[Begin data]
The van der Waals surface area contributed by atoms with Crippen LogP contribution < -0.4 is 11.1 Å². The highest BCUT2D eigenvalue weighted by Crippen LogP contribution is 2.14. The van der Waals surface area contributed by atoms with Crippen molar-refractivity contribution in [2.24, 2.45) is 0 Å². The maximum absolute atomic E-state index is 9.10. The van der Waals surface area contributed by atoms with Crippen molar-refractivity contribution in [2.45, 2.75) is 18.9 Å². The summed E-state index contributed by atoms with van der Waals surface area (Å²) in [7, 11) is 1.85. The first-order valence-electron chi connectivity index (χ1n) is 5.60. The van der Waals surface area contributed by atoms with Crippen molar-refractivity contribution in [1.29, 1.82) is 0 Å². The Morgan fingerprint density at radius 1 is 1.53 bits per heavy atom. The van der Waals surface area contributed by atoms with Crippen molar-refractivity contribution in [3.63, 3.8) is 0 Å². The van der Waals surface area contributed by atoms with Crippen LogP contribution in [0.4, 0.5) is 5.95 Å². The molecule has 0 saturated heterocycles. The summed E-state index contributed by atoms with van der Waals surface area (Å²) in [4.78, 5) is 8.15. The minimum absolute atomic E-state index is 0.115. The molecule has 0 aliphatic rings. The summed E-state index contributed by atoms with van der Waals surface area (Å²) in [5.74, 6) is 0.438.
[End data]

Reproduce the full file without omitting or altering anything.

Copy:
The van der Waals surface area contributed by atoms with Crippen LogP contribution < -0.4 is 11.1 Å². The highest BCUT2D eigenvalue weighted by Crippen LogP contribution is 2.14. The van der Waals surface area contributed by atoms with Crippen molar-refractivity contribution in [2.24, 2.45) is 0 Å². The maximum absolute atomic E-state index is 9.10. The van der Waals surface area contributed by atoms with Crippen molar-refractivity contribution in [2.45, 2.75) is 18.9 Å². The summed E-state index contributed by atoms with van der Waals surface area (Å²) in [7, 11) is 1.85. The first-order valence-electron chi connectivity index (χ1n) is 5.60. The van der Waals surface area contributed by atoms with Crippen molar-refractivity contribution in [1.29, 1.82) is 0 Å². The Morgan fingerprint density at radius 1 is 1.53 bits per heavy atom. The van der Waals surface area contributed by atoms with Crippen molar-refractivity contribution in [3.63, 3.8) is 0 Å². The van der Waals surface area contributed by atoms with Crippen LogP contribution in [0.4, 0.5) is 5.95 Å². The molecule has 0 saturated heterocycles. The summed E-state index contributed by atoms with van der Waals surface area (Å²) in [4.78, 5) is 8.15. The minimum absolute atomic E-state index is 0.115. The molecule has 0 aliphatic rings. The summed E-state index contributed by atoms with van der Waals surface area (Å²) in [5.74, 6) is 0.438.